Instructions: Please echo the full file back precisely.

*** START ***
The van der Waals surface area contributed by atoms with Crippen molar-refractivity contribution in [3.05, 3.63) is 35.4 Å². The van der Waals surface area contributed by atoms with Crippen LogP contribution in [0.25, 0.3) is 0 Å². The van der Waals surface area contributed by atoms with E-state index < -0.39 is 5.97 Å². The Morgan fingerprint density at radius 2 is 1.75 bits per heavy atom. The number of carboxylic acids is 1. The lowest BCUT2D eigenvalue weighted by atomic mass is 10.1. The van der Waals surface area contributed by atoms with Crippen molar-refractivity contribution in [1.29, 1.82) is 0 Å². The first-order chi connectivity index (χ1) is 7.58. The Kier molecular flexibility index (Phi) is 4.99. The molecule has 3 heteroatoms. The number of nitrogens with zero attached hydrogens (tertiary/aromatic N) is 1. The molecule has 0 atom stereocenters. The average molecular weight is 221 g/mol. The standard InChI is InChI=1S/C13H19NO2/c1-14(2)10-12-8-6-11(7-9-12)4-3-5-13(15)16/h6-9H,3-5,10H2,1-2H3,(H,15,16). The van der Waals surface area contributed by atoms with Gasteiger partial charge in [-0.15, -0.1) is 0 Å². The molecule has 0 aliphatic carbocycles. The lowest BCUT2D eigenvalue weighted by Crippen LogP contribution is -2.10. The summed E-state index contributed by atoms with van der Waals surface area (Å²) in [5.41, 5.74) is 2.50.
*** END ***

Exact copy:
The van der Waals surface area contributed by atoms with Crippen molar-refractivity contribution in [3.05, 3.63) is 35.4 Å². The van der Waals surface area contributed by atoms with Crippen LogP contribution in [0.25, 0.3) is 0 Å². The van der Waals surface area contributed by atoms with E-state index < -0.39 is 5.97 Å². The Morgan fingerprint density at radius 2 is 1.75 bits per heavy atom. The number of carboxylic acids is 1. The lowest BCUT2D eigenvalue weighted by atomic mass is 10.1. The van der Waals surface area contributed by atoms with Crippen molar-refractivity contribution in [1.29, 1.82) is 0 Å². The first-order chi connectivity index (χ1) is 7.58. The Kier molecular flexibility index (Phi) is 4.99. The molecule has 3 heteroatoms. The number of nitrogens with zero attached hydrogens (tertiary/aromatic N) is 1. The molecule has 0 atom stereocenters. The average molecular weight is 221 g/mol. The standard InChI is InChI=1S/C13H19NO2/c1-14(2)10-12-8-6-11(7-9-12)4-3-5-13(15)16/h6-9H,3-5,10H2,1-2H3,(H,15,16). The van der Waals surface area contributed by atoms with Gasteiger partial charge in [-0.15, -0.1) is 0 Å². The molecule has 0 aliphatic carbocycles. The lowest BCUT2D eigenvalue weighted by Crippen LogP contribution is -2.10. The summed E-state index contributed by atoms with van der Waals surface area (Å²) in [5.41, 5.74) is 2.50.